work: Know Your Rights

Let's talk about Passenger Rights. Outside of the European Union territory they are valued individually by each airline. Airlines based in the EU and flights departing from the EU instead have to abide by specific EU laws and regulations called 'Passenger Rights'. They have to do so at all times and not only when flying from a EU country.

There's a tricky bit though. The EU has produced a 'Passenger Rights Poster' which you can find scattered around EU airports; however this poster leaves a lot to interpretation, and as things can get quite costly for airlines, these always do their best to interpret regulations in their favour, as much as possible.

Let's take for example, overbooking, something probably a lot of you have experienced.
The Air Passenger Rights poster states that: "... The airline must also give you:
• a choice of either a refund of your ticket (with a free flight back to your
initial point of departure, when relevant) or alternative transport to your
final destination, and
• meals and refreshments, hotel accommodation when necessary (including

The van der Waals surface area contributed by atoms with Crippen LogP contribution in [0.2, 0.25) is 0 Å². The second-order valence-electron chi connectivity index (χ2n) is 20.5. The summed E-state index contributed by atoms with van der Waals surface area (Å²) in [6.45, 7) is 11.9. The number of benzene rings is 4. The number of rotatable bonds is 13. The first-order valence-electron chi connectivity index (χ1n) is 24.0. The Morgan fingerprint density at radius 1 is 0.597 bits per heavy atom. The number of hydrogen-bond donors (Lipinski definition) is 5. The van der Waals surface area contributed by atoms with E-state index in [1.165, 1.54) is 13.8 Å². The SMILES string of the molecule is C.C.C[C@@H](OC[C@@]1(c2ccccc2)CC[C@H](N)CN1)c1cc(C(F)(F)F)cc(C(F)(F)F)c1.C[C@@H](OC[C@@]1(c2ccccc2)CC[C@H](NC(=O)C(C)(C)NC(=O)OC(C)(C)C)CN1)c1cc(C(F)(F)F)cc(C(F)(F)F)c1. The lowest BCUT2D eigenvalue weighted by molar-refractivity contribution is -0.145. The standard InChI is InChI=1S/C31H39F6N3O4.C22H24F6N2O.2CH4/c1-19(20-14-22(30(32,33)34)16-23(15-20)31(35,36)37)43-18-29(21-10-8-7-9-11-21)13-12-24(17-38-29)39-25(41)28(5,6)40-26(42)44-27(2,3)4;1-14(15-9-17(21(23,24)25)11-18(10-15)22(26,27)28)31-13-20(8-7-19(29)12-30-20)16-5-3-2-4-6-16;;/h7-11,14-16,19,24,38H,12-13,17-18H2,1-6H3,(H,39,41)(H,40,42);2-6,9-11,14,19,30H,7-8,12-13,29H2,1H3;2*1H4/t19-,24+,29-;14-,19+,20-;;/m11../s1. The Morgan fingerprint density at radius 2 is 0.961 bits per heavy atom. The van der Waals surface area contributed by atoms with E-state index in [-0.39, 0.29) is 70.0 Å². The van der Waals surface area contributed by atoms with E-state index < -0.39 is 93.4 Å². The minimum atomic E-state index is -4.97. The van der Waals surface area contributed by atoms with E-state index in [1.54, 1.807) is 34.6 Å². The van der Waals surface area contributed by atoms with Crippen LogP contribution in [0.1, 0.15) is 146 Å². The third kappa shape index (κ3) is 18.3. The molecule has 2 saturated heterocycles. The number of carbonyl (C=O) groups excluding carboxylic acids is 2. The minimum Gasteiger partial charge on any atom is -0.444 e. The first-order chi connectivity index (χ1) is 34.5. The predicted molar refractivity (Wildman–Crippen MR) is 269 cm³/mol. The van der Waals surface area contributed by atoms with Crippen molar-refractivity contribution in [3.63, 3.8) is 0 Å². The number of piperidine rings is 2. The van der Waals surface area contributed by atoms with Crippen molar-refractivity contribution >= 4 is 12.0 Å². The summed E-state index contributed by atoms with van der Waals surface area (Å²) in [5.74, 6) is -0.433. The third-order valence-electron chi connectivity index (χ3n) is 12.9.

transfers) and communication facilities.

Very well. Let's take a bet. You're stuck in Paris because AF (Air France) has overbooked you on a CDG (Paris Charles de Gaulle) to DTW (Detroit) flight. At this point there are no other direct flights and the only way to reach Detroit is by connecting somewhere in the United States. Fine, keep calm! The next connecting solution to Detroit is in 2hours with UA (United Airlines) via ORD (Chicago), however 6hours later there's an AF flight to Cincinnati with an onward connection to Detroit with DL (Delta). Trust me, AF will tell you that they cannot put you on the UA flight but that you can only go on the later AF flight. LIERS!
Try flashing the Air Passenger Rights poster to them, and they will quite rightly say that they are providing 'alternative transport to your final destination'. The text of the EU legislation properly states: "passengers shall be offered the choice between ... (b) re-routing, under comparable transport conditions, to their final destination at the earliest opportunity." Probably 'earliest opportunity' still leaves some room for interpretation, however this should give you more room for manouver when discussing alternative plans. In the case stated above, the UA flight was the earliest opportunity.

You can find the links to the poster and legislation in the list on the right. Print them out and carry them with you when you fly, they might come useful... though I wish you wont need them too often.


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